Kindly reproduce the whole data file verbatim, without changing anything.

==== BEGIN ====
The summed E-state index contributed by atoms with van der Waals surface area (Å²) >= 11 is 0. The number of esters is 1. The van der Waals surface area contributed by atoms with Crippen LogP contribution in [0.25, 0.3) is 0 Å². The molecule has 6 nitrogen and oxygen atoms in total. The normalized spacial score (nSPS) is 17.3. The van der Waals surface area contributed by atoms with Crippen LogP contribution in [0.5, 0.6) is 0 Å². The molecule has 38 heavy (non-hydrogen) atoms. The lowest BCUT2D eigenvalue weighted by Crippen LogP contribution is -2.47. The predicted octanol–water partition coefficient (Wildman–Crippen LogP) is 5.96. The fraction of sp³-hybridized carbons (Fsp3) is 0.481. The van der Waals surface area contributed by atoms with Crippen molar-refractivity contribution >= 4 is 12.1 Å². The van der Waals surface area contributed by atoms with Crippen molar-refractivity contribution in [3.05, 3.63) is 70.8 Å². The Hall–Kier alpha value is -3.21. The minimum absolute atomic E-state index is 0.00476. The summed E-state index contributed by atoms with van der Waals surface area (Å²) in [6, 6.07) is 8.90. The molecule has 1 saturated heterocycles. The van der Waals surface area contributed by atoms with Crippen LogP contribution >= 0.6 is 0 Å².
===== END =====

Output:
The summed E-state index contributed by atoms with van der Waals surface area (Å²) >= 11 is 0. The number of esters is 1. The van der Waals surface area contributed by atoms with Crippen LogP contribution in [0.25, 0.3) is 0 Å². The molecule has 6 nitrogen and oxygen atoms in total. The normalized spacial score (nSPS) is 17.3. The van der Waals surface area contributed by atoms with Crippen LogP contribution in [0.5, 0.6) is 0 Å². The molecule has 38 heavy (non-hydrogen) atoms. The lowest BCUT2D eigenvalue weighted by Crippen LogP contribution is -2.47. The predicted octanol–water partition coefficient (Wildman–Crippen LogP) is 5.96. The fraction of sp³-hybridized carbons (Fsp3) is 0.481. The van der Waals surface area contributed by atoms with Crippen molar-refractivity contribution >= 4 is 12.1 Å². The van der Waals surface area contributed by atoms with Crippen molar-refractivity contribution in [3.05, 3.63) is 70.8 Å². The Hall–Kier alpha value is -3.21. The minimum absolute atomic E-state index is 0.00476. The summed E-state index contributed by atoms with van der Waals surface area (Å²) in [6, 6.07) is 8.90. The molecule has 1 saturated heterocycles. The van der Waals surface area contributed by atoms with Crippen LogP contribution >= 0.6 is 0 Å².